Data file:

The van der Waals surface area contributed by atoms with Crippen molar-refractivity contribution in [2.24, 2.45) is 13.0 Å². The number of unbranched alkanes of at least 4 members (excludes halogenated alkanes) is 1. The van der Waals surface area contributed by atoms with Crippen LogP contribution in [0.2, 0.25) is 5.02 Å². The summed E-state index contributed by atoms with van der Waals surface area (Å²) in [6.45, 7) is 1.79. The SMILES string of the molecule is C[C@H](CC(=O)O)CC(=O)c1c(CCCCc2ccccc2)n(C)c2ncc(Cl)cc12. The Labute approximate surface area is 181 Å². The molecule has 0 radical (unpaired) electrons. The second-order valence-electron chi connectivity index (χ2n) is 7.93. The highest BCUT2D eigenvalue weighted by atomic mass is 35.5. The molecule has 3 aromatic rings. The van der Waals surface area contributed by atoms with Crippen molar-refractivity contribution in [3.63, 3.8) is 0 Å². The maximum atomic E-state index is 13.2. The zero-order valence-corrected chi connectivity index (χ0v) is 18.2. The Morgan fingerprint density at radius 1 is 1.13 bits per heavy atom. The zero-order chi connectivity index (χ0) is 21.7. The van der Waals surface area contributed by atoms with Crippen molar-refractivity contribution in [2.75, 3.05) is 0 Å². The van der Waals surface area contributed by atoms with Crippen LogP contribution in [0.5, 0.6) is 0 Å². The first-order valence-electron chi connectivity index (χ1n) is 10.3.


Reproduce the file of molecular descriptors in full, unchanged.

The van der Waals surface area contributed by atoms with Crippen molar-refractivity contribution in [2.24, 2.45) is 13.0 Å². The number of unbranched alkanes of at least 4 members (excludes halogenated alkanes) is 1. The van der Waals surface area contributed by atoms with Crippen LogP contribution in [0.2, 0.25) is 5.02 Å². The summed E-state index contributed by atoms with van der Waals surface area (Å²) in [6.45, 7) is 1.79. The SMILES string of the molecule is C[C@H](CC(=O)O)CC(=O)c1c(CCCCc2ccccc2)n(C)c2ncc(Cl)cc12. The Labute approximate surface area is 181 Å². The molecule has 0 radical (unpaired) electrons. The second-order valence-electron chi connectivity index (χ2n) is 7.93. The highest BCUT2D eigenvalue weighted by atomic mass is 35.5. The molecule has 3 aromatic rings. The van der Waals surface area contributed by atoms with Crippen molar-refractivity contribution in [3.63, 3.8) is 0 Å². The maximum atomic E-state index is 13.2. The zero-order valence-corrected chi connectivity index (χ0v) is 18.2. The Morgan fingerprint density at radius 1 is 1.13 bits per heavy atom. The zero-order chi connectivity index (χ0) is 21.7. The van der Waals surface area contributed by atoms with Crippen molar-refractivity contribution in [2.75, 3.05) is 0 Å². The van der Waals surface area contributed by atoms with Crippen LogP contribution in [0.5, 0.6) is 0 Å². The first-order valence-electron chi connectivity index (χ1n) is 10.3.